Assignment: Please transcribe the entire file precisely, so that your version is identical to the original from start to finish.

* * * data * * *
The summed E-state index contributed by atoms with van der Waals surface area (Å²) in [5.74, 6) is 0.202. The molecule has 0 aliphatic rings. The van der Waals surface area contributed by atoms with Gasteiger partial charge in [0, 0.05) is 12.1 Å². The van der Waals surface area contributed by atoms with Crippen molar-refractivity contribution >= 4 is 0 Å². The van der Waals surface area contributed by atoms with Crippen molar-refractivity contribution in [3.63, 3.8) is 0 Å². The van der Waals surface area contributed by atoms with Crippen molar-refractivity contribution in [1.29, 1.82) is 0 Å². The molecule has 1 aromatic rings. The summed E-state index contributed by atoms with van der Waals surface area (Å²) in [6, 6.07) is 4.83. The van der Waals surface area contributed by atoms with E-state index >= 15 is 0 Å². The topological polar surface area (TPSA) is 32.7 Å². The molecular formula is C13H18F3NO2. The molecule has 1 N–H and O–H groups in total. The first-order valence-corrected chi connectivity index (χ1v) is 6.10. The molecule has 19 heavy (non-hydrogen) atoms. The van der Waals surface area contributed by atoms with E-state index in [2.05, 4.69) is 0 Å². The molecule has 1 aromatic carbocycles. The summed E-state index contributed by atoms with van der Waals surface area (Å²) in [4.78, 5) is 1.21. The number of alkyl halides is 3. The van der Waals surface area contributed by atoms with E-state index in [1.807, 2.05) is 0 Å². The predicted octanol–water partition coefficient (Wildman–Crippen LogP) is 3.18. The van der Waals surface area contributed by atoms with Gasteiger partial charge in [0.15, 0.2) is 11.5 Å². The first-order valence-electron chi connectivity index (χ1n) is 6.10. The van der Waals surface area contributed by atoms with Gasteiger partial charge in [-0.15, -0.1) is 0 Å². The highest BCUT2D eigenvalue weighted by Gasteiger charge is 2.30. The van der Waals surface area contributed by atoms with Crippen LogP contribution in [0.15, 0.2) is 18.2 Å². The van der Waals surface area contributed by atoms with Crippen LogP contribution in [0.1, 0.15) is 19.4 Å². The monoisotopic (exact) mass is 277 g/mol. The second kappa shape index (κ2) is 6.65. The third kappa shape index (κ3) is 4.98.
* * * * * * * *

The summed E-state index contributed by atoms with van der Waals surface area (Å²) in [5.74, 6) is 0.202. The molecule has 0 aliphatic rings. The van der Waals surface area contributed by atoms with Gasteiger partial charge in [0, 0.05) is 12.1 Å². The van der Waals surface area contributed by atoms with Crippen molar-refractivity contribution >= 4 is 0 Å². The van der Waals surface area contributed by atoms with Crippen molar-refractivity contribution in [3.63, 3.8) is 0 Å². The van der Waals surface area contributed by atoms with Crippen molar-refractivity contribution in [1.29, 1.82) is 0 Å². The molecule has 1 aromatic rings. The summed E-state index contributed by atoms with van der Waals surface area (Å²) in [6, 6.07) is 4.83. The van der Waals surface area contributed by atoms with E-state index >= 15 is 0 Å². The topological polar surface area (TPSA) is 32.7 Å². The molecular formula is C13H18F3NO2. The molecule has 1 N–H and O–H groups in total. The first-order valence-corrected chi connectivity index (χ1v) is 6.10. The molecule has 19 heavy (non-hydrogen) atoms. The van der Waals surface area contributed by atoms with E-state index in [2.05, 4.69) is 0 Å². The molecule has 1 aromatic carbocycles. The summed E-state index contributed by atoms with van der Waals surface area (Å²) in [4.78, 5) is 1.21. The number of alkyl halides is 3. The van der Waals surface area contributed by atoms with E-state index in [1.807, 2.05) is 0 Å². The predicted octanol–water partition coefficient (Wildman–Crippen LogP) is 3.18. The van der Waals surface area contributed by atoms with Gasteiger partial charge in [0.15, 0.2) is 11.5 Å². The first-order valence-electron chi connectivity index (χ1n) is 6.10. The van der Waals surface area contributed by atoms with Gasteiger partial charge in [-0.15, -0.1) is 0 Å². The highest BCUT2D eigenvalue weighted by Gasteiger charge is 2.30. The van der Waals surface area contributed by atoms with Crippen LogP contribution in [0.15, 0.2) is 18.2 Å². The van der Waals surface area contributed by atoms with Crippen LogP contribution in [0.1, 0.15) is 19.4 Å². The monoisotopic (exact) mass is 277 g/mol. The second kappa shape index (κ2) is 6.65. The third kappa shape index (κ3) is 4.98.